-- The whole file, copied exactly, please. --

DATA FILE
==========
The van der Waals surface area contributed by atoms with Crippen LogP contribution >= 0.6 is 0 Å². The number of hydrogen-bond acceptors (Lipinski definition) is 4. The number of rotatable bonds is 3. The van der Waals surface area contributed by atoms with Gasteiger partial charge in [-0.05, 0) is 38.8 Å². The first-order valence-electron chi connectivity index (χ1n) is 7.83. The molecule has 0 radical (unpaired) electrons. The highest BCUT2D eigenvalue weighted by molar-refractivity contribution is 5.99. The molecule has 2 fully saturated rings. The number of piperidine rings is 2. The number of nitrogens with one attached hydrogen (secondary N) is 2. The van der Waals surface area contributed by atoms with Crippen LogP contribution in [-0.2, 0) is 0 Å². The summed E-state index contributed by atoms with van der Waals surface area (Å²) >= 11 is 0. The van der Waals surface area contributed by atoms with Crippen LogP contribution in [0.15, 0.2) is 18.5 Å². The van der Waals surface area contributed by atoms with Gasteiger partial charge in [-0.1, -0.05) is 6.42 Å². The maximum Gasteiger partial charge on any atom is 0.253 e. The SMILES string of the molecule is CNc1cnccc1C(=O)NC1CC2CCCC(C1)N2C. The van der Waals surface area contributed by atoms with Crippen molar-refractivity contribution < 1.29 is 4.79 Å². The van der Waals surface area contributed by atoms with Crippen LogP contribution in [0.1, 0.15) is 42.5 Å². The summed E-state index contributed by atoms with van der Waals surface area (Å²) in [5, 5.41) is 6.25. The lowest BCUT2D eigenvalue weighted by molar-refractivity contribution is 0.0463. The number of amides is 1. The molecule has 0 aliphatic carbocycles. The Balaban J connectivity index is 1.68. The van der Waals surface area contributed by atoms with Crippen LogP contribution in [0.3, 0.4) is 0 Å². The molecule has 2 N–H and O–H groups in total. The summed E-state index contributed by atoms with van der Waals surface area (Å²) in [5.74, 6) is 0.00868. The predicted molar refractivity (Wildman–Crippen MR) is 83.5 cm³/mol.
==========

The van der Waals surface area contributed by atoms with Crippen LogP contribution >= 0.6 is 0 Å². The number of hydrogen-bond acceptors (Lipinski definition) is 4. The number of rotatable bonds is 3. The van der Waals surface area contributed by atoms with Gasteiger partial charge in [-0.05, 0) is 38.8 Å². The first-order valence-electron chi connectivity index (χ1n) is 7.83. The molecule has 0 radical (unpaired) electrons. The highest BCUT2D eigenvalue weighted by molar-refractivity contribution is 5.99. The molecule has 2 fully saturated rings. The number of piperidine rings is 2. The number of nitrogens with one attached hydrogen (secondary N) is 2. The van der Waals surface area contributed by atoms with Crippen LogP contribution in [-0.2, 0) is 0 Å². The summed E-state index contributed by atoms with van der Waals surface area (Å²) >= 11 is 0. The van der Waals surface area contributed by atoms with Crippen LogP contribution in [0.15, 0.2) is 18.5 Å². The van der Waals surface area contributed by atoms with Gasteiger partial charge in [-0.1, -0.05) is 6.42 Å². The maximum Gasteiger partial charge on any atom is 0.253 e. The SMILES string of the molecule is CNc1cnccc1C(=O)NC1CC2CCCC(C1)N2C. The van der Waals surface area contributed by atoms with Crippen molar-refractivity contribution < 1.29 is 4.79 Å². The van der Waals surface area contributed by atoms with Crippen LogP contribution in [0.1, 0.15) is 42.5 Å². The summed E-state index contributed by atoms with van der Waals surface area (Å²) in [5, 5.41) is 6.25. The lowest BCUT2D eigenvalue weighted by molar-refractivity contribution is 0.0463. The number of amides is 1. The molecule has 0 aliphatic carbocycles. The Balaban J connectivity index is 1.68. The van der Waals surface area contributed by atoms with Crippen LogP contribution in [0.3, 0.4) is 0 Å². The molecule has 2 N–H and O–H groups in total. The summed E-state index contributed by atoms with van der Waals surface area (Å²) in [5.74, 6) is 0.00868. The predicted molar refractivity (Wildman–Crippen MR) is 83.5 cm³/mol.